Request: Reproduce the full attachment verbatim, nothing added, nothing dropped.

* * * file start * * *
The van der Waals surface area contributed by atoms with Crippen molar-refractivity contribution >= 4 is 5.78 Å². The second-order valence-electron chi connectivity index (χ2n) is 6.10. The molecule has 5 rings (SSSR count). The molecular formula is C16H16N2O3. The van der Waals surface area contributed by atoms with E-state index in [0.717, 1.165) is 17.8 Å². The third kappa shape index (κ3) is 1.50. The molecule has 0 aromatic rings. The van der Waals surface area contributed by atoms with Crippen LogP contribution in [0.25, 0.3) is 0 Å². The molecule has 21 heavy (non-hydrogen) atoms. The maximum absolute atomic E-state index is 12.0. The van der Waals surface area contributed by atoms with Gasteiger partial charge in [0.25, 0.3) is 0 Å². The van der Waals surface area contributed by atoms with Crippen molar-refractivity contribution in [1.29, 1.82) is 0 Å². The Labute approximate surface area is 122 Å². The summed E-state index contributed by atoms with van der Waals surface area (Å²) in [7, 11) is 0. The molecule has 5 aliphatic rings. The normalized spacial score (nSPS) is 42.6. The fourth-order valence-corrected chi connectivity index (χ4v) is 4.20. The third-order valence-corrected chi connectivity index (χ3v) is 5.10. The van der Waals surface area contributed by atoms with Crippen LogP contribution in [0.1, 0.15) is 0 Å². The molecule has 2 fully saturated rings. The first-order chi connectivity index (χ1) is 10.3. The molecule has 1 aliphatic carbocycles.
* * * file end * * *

The van der Waals surface area contributed by atoms with Crippen molar-refractivity contribution >= 4 is 5.78 Å². The second-order valence-electron chi connectivity index (χ2n) is 6.10. The molecule has 5 rings (SSSR count). The molecular formula is C16H16N2O3. The van der Waals surface area contributed by atoms with E-state index in [0.717, 1.165) is 17.8 Å². The third kappa shape index (κ3) is 1.50. The molecule has 0 aromatic rings. The van der Waals surface area contributed by atoms with Crippen LogP contribution in [0.25, 0.3) is 0 Å². The molecule has 21 heavy (non-hydrogen) atoms. The maximum absolute atomic E-state index is 12.0. The van der Waals surface area contributed by atoms with Gasteiger partial charge in [0.25, 0.3) is 0 Å². The van der Waals surface area contributed by atoms with Crippen molar-refractivity contribution in [1.29, 1.82) is 0 Å². The Labute approximate surface area is 122 Å². The summed E-state index contributed by atoms with van der Waals surface area (Å²) in [7, 11) is 0. The molecule has 5 aliphatic rings. The normalized spacial score (nSPS) is 42.6. The fourth-order valence-corrected chi connectivity index (χ4v) is 4.20. The third-order valence-corrected chi connectivity index (χ3v) is 5.10. The van der Waals surface area contributed by atoms with Crippen LogP contribution in [0.1, 0.15) is 0 Å². The molecule has 2 fully saturated rings. The first-order chi connectivity index (χ1) is 10.3. The molecule has 1 aliphatic carbocycles.